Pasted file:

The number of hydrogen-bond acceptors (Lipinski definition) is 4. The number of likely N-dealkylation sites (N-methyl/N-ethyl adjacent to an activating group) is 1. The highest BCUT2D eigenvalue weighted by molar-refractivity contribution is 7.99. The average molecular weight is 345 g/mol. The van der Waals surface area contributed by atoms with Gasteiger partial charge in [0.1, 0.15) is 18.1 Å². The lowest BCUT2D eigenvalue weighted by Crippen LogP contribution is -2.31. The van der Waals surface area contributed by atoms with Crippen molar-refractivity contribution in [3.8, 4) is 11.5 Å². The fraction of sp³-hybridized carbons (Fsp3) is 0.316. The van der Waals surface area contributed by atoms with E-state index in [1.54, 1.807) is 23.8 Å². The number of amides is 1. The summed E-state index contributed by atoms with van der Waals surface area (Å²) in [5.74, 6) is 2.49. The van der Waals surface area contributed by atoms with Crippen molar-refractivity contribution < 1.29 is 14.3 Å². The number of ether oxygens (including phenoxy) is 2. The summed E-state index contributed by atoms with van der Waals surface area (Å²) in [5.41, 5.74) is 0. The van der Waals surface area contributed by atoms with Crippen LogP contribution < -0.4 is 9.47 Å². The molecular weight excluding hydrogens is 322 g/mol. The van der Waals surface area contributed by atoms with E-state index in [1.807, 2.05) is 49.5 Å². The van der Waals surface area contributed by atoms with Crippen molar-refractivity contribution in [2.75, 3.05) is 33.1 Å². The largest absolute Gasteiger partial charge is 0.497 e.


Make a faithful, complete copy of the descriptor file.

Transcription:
The number of hydrogen-bond acceptors (Lipinski definition) is 4. The number of likely N-dealkylation sites (N-methyl/N-ethyl adjacent to an activating group) is 1. The highest BCUT2D eigenvalue weighted by molar-refractivity contribution is 7.99. The average molecular weight is 345 g/mol. The van der Waals surface area contributed by atoms with Gasteiger partial charge in [0.1, 0.15) is 18.1 Å². The lowest BCUT2D eigenvalue weighted by Crippen LogP contribution is -2.31. The van der Waals surface area contributed by atoms with Crippen molar-refractivity contribution in [3.8, 4) is 11.5 Å². The fraction of sp³-hybridized carbons (Fsp3) is 0.316. The van der Waals surface area contributed by atoms with E-state index in [1.54, 1.807) is 23.8 Å². The number of amides is 1. The summed E-state index contributed by atoms with van der Waals surface area (Å²) in [5.74, 6) is 2.49. The van der Waals surface area contributed by atoms with Crippen molar-refractivity contribution < 1.29 is 14.3 Å². The number of ether oxygens (including phenoxy) is 2. The summed E-state index contributed by atoms with van der Waals surface area (Å²) in [5.41, 5.74) is 0. The van der Waals surface area contributed by atoms with Crippen LogP contribution < -0.4 is 9.47 Å². The molecular weight excluding hydrogens is 322 g/mol. The van der Waals surface area contributed by atoms with E-state index in [1.807, 2.05) is 49.5 Å². The van der Waals surface area contributed by atoms with Crippen molar-refractivity contribution in [2.75, 3.05) is 33.1 Å². The largest absolute Gasteiger partial charge is 0.497 e.